You probably hear a lot about climate change these days. What is it, and what does it mean for Earth’s future… and for you? Earth’s climate has experienced plenty of ups and downs before. There have been Ice Ages, when much of the planet was covered in ice. There have been warm periods, too. These changes in climate occurred because of natural processes. They took place gradually, over hundreds or thousands of years. But the current change in Earth’s climate is different. It is happening more quickly than other times. And we know that it is caused by human activity.

What is an Ecosystem?

Think of a farm. Rain falls, organisms in the ground produce nutrients and the farmer gets to eat the delicious fruits and vegetables the farm produces – this is an ecosystem. An ecosystem is a group of plants and animals that live in the same place and continuously interact with each other. It can include plants, animals, and microorganisms, as well as many non-living elements like rain, sunshine, and minerals in the soil. There are two basic types of ecosystems: terrestrial and aquatic. Terrestrial ecosystems are based on land. Aquatic ecosystems are found in ponds, lakes, streams, oceans, and other

The Human Digestive System

NOM, NOM, NOM! Lunch sure was delicious! But, do you know what happens to food once it enters your body? The human body can do a lot of amazing things. One of the coolest things it can do is digest food into energy. After you take a bite of food, your teeth work to grind it up. You swallow, and it travels into your stomach. Strong acids and other chemicals slowly break it down into smaller and smaller pieces. The food is passed into your small intestine, which pulls out the nutrients it needs to make you strong and give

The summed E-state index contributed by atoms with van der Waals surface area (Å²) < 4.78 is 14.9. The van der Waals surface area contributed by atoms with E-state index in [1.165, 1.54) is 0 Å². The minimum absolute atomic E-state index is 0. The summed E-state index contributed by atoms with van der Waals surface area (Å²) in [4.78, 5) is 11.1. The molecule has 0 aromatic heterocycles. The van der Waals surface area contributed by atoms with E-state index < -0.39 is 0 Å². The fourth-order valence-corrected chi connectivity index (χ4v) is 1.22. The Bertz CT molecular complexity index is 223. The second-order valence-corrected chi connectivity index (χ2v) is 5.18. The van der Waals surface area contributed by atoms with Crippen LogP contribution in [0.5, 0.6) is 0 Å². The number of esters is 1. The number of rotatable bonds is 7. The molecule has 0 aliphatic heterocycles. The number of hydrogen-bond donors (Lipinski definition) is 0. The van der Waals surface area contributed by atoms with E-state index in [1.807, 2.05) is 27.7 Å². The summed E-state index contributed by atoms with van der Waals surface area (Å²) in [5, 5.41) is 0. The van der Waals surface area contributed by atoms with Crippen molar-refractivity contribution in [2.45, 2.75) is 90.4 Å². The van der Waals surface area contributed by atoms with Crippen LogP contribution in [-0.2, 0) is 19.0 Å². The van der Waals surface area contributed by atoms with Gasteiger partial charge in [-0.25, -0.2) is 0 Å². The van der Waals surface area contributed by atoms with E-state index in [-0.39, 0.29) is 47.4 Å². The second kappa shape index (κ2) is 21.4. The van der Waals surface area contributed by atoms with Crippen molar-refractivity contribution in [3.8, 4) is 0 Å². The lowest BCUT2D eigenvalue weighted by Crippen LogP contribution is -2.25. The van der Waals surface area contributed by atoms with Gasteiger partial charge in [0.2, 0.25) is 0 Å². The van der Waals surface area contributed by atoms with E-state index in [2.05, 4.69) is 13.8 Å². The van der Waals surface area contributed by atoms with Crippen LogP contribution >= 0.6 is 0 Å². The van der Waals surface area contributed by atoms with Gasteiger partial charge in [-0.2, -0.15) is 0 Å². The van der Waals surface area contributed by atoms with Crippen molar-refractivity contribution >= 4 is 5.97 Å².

What’s In A Cell?

Every living thing in the world is made up of cells. Cells are the building blocks of life. There are two basic cell types: prokaryotic and eukaryotic. Prokaryotic Cells When life first emerged on earth, it was made up of very simple organisms called prokaryotic cells. Though life evolved to be more complex, many organisms are still prokaryotic. For instance, there are trillions of bacteria that live in your small intestine that are still prokaryotic. Eukaryotic Cells Complex organisms need their cells to do many things. Some of these things are only possible inside of organelles. Organelles are inside cells

The Mysterious Human Body